Regional Reviews: Minneapolis/St. Paul
Smart has invented dialogue that dramatizes encounters between these two over the decades, but each scene is accompanied by a specific date and location, letting us know where and when the paths of Douglass and Anthony crossed and what the content of their conversations would likely have been. That content covers a broad sweep of the tandem struggles for women's suffrage and the abolition of slavery, with touchstones such as the Seneca Falls Convention (Frederick Douglass was the only African American in attendance), the Underground Railroad, John Brown's raid at Harpers Ferry, and the Civil War. After the war, the play draws lines to reconstruction and the fight for the 15th Amendment giving the right to vote to men of all color, regardless of former servitudebut, not to women.
The play starts with a montage of sounds and images that conflate current society with Douglass' time. Douglass emerges and plays his violin, known to be one of his great pastimes. Soon his lovely music is drowned out by sounds of protests and cries of "don't shoot, hand's up," with projected images to match. We are asked to see the connection between courageous men and women like Douglass and Anthony with America as we know it today. Early on, a line written by Douglass makes this point: "We have to do with the past only as we can make it useful to the present and the future."
That line is read by Susan B. Anthony from a paper she takes from Frederick in the opening scene. He had recently returned from two years in Ireland and Great Britain where, as a runaway slave, he sought safety from recapture that was likely to follow the publication of his first book, "Narrative of the Life of Frederick Douglass, an American Slave." His return was made possible when supporters raised money to purchase his freedom from his former owner, making him legally a free man. Reunited with his wife Anne and their children, they resettle in Rochester, with the support of a group of committed abolitionists, Susan's parents among them. That is how Frederick and Susan first meet.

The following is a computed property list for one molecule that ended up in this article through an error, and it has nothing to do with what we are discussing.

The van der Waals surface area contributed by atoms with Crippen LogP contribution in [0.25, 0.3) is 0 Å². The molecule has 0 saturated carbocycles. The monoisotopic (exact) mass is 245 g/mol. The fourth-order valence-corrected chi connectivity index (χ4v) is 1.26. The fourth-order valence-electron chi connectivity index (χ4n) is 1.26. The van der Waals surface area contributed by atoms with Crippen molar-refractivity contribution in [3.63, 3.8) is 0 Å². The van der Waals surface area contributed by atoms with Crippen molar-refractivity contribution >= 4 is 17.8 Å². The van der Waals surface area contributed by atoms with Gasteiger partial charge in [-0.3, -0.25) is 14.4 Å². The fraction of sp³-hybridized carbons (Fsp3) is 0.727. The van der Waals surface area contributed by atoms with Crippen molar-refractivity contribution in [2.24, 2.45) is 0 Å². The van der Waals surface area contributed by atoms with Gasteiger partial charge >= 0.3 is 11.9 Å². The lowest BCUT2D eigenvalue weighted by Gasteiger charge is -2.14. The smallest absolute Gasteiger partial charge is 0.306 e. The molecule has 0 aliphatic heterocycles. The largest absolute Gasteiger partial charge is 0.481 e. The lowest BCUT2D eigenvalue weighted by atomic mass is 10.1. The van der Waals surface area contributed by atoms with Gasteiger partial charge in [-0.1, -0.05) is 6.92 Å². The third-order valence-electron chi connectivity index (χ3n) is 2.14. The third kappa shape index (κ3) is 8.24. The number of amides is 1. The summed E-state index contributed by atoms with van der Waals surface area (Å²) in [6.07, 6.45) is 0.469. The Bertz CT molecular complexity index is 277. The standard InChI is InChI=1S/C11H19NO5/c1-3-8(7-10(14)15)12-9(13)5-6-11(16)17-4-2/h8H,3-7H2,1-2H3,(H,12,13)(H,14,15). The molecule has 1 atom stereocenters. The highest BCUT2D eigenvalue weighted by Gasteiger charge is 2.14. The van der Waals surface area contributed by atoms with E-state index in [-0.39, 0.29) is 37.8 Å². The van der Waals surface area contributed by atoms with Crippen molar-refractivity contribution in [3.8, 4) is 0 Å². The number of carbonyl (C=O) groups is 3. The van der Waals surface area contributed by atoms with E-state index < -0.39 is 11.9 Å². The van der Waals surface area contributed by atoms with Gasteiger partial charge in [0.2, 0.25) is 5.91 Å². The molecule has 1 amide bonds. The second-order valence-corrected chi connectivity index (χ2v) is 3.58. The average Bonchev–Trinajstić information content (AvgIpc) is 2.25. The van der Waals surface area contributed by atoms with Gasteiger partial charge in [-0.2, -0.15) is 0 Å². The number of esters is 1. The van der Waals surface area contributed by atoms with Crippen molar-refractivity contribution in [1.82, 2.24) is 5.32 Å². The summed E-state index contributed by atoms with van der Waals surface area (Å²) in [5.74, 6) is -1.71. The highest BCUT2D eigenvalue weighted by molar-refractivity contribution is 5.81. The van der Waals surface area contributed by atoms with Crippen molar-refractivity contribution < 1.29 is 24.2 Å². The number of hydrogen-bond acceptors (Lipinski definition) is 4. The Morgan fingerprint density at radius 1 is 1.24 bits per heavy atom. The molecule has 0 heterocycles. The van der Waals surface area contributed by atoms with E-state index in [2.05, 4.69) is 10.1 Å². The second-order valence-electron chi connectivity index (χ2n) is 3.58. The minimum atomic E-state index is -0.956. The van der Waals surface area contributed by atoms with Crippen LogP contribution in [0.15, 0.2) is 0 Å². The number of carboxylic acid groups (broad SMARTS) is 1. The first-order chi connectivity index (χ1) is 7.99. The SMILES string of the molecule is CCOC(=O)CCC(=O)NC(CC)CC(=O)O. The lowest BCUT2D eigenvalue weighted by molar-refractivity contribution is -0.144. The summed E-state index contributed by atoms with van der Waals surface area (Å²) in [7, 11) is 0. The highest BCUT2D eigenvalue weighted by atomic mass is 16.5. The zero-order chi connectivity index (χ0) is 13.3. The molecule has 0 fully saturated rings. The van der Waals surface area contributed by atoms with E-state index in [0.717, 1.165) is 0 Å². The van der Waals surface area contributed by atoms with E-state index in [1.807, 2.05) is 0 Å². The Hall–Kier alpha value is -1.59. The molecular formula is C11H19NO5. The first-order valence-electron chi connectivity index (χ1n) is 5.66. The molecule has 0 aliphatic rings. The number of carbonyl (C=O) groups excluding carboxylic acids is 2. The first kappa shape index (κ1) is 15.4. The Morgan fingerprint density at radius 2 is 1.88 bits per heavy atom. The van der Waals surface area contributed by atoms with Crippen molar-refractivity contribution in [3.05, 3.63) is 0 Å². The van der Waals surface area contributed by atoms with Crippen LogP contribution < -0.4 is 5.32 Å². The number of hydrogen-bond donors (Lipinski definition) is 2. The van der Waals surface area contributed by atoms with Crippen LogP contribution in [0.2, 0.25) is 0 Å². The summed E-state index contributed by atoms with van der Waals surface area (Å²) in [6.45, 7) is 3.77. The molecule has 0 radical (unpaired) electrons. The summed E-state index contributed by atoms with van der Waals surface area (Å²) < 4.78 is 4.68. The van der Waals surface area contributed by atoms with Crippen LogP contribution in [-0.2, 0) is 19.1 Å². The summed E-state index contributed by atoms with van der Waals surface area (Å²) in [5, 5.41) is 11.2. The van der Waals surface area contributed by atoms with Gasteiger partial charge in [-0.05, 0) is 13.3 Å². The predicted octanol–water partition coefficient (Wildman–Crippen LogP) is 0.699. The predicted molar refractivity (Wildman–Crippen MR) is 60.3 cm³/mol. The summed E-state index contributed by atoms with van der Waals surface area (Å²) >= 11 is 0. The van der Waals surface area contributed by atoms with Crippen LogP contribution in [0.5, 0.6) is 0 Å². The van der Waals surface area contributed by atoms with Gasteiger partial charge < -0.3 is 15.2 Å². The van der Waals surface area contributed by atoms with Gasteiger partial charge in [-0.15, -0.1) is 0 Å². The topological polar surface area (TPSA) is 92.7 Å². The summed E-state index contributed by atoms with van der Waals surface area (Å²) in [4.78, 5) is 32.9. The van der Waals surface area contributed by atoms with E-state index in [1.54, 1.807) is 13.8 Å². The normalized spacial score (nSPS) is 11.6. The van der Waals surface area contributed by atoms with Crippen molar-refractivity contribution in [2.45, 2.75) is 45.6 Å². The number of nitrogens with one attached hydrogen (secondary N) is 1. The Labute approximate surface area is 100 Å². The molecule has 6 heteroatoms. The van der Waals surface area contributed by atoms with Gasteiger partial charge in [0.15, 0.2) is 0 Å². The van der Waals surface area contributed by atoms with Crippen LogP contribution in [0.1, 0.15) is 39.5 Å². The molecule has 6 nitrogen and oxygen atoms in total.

Frederick is impressed by this woman, a teacher who lost her position by challenging the school board to pay her the same wages they would pay a man. Their friendship begins gingerly, but they soon realize they have much in common. He is committed to equal rights for all, for Native Americans and immigrants as well as for African Americans, and for women as well as men. Susan, while outspoken on women's rights, is unable to sleep for ruminating over how to end the evils of slavery. To this concern, Douglass gives her a direct answer: "Agitate, agitate, agitate." And they do just that.
Still, they are not afraid to dive into fierce arguments when they disagree, as they often do, about the means to achieve their common goals, including whether to accept progress for black men if it excludes women, or for white women if women of color are not at the table. Each sees gains in their campaign as a step toward victory for the other. They also question each other's personal choices, drawing linkage between the personal and political, challenged by the contradictions between what is right and what is possible. In the end, their allegiance to the greater common cause and their mutual respect ensures that their friendship endures.
Harriday keeps the play moving at a comfortable clip, slowing down enough for us to adjust to the onward thrust of history from scene to scene, but swift enough for it to feel like drama, and not a history lesson. Still, the play itself feels a bit wooden. That we always see Susan and Frederick with no one else present limits the sense of real lives being on view. Of course, this is the nature of a two-character play, but it here results in a staginess that undermines the work's full force. One of the best scenes is set at a baseball game, with Susan and Frederick cheering for the black and white ballplayers on the field together. They talk about specific players (one of them is Frederick's son), and a white man who glares at them menacingly, angered to see a black man and white woman sitting together as equals. Even though there are still only two characters on stage, their reactions to the unseen others around them enhances the scene and gives it a vibrancy many other scenes lack.